When I was introduced to sports betting, the first thing that made me nervous was what seemed to be the enormous barrier of understanding what odds were. Odds are simply bookie language of what the probability is of a certain outcome of a particular event. Whether it be a football match or a presidential election, the outcomes can be predicted to a degree by learning and gauging historical statistics and past outcomes.

Betting is all about taking what we know from the past and making an educated decision to try and predict what is going to happen with the added excitement of a financial incentive.

#### What is probability?

So let’s get started with simply breaking down what probability is. Probability is how likely something is going to happen. For instance, what are the chances of a coin landing on heads (or tails) if you toss it into the air? This example can only ever have two outcomes, so the probability of either outcome is 50/50. Half of all the times it will land on heads and the other half will be on tails. Now this is not an exact science, hence the outcomes will only be probable not certain. This is one of the many drawbacks and exciting parts of sports betting, no matter how certain the stats and pundits say a games’ outcome will go, anything can happen.

However, we can express the probable outcomes in a mathematical format.

Probability = favourable outcome / all possible outcomes

In betting, you will hear the term ‘odds’ very frequently. This is the way that the bookmaker (and the bettor or punter) will price a bet and work out how much could be won if the outcome goes the right way.

To make things more interesting there are several ways to write odds and often this is due to where you are in the world or simply what you are used to using. For example, here in the UK bookmakers and most bettors will use the fractional method, in Europe they use the Decimal method and in the US they use American odds. Everyone has to be different!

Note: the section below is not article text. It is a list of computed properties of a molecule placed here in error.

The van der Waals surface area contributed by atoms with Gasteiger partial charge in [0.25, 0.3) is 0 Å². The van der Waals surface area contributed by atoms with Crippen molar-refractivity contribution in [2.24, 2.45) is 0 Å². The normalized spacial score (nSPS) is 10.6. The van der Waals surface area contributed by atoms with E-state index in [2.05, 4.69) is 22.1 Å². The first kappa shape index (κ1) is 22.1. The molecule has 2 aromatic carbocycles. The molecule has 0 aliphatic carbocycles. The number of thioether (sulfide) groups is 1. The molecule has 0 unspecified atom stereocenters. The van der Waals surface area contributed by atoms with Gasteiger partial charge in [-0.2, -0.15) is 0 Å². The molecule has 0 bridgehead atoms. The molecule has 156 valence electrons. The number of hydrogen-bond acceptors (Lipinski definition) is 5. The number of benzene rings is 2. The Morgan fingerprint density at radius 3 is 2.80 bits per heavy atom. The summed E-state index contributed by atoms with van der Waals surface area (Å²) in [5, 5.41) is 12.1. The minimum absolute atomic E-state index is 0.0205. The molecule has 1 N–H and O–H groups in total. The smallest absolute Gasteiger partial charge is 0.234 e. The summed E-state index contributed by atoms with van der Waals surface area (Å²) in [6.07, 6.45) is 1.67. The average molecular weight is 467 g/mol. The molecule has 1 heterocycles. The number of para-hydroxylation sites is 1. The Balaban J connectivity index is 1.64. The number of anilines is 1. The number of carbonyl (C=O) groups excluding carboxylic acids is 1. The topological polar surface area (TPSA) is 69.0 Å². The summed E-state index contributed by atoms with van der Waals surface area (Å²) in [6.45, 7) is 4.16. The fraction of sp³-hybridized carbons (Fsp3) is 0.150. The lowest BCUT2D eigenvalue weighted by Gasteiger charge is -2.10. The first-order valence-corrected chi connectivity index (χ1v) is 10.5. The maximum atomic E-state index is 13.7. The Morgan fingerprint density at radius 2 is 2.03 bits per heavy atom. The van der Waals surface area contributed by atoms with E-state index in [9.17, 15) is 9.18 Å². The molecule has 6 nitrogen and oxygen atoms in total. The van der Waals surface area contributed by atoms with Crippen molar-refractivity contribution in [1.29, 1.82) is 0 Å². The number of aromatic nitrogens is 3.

Most online bookmakers will have tools on site to allow you to bet using the odds you are most familiar with. For instance, I am from the UK where fractional odds are predominantly used but I prefer to use The Decimal method, so on the bookmaker sites that I use I simply find the option to change the entire site to what I know best. This gives me the peace of mind that I am laying the right bet without having to convert numbers to what I am used to.

Anyway, here is what they mean and how you can easily work out what you will stand to win if the bet goes your way.

#### How to understand fractional odds

Fractional odds are always displayed in the following way; 4/1, 7/5, 13/5. The best way to think about how to calculate what this means is; How much I will Win/How much I Wager. So if you wager £10 to the above odds you stand to win;

4/1 = £50 (£40 in winnings + £10 wager)

7/5 = £24 (£14 in winnings + £10 wager)

13/5 = £36 (£26 in winnings + £10 wager)

To put that in to a mathematical format;

((Wager amount/denominator)) x numerator) + Wager amount

So for the 4/1 example;

((£10/1) x 4) + £10 = £50

#### How to understand decimal odds

Using the same odds as above converted into decimal, we will get;

4/1 = 5.00

7/5 = 2.40

13/5 = 3.60

The reason that I prefer to work with decimal is that is much more simple to work out the winnings. We have to use the following; Wager amount x Odds

So if we use the same £10 example as above we will get;

£10 x 5.00 = £50

£10 x 2.40 = £24

£10 x 3.60 = £36

However, there may be a time that you need to convert fractional odds into decimal and it is fairly straight forward. All you need to do is divide the fractions and add one (to the figure that stands for your wager amount), so for the 7/5 odd we divide 7 by 5 and add 1, which will give us 2.4.

## Leave a Comment

You must be logged in to post a comment.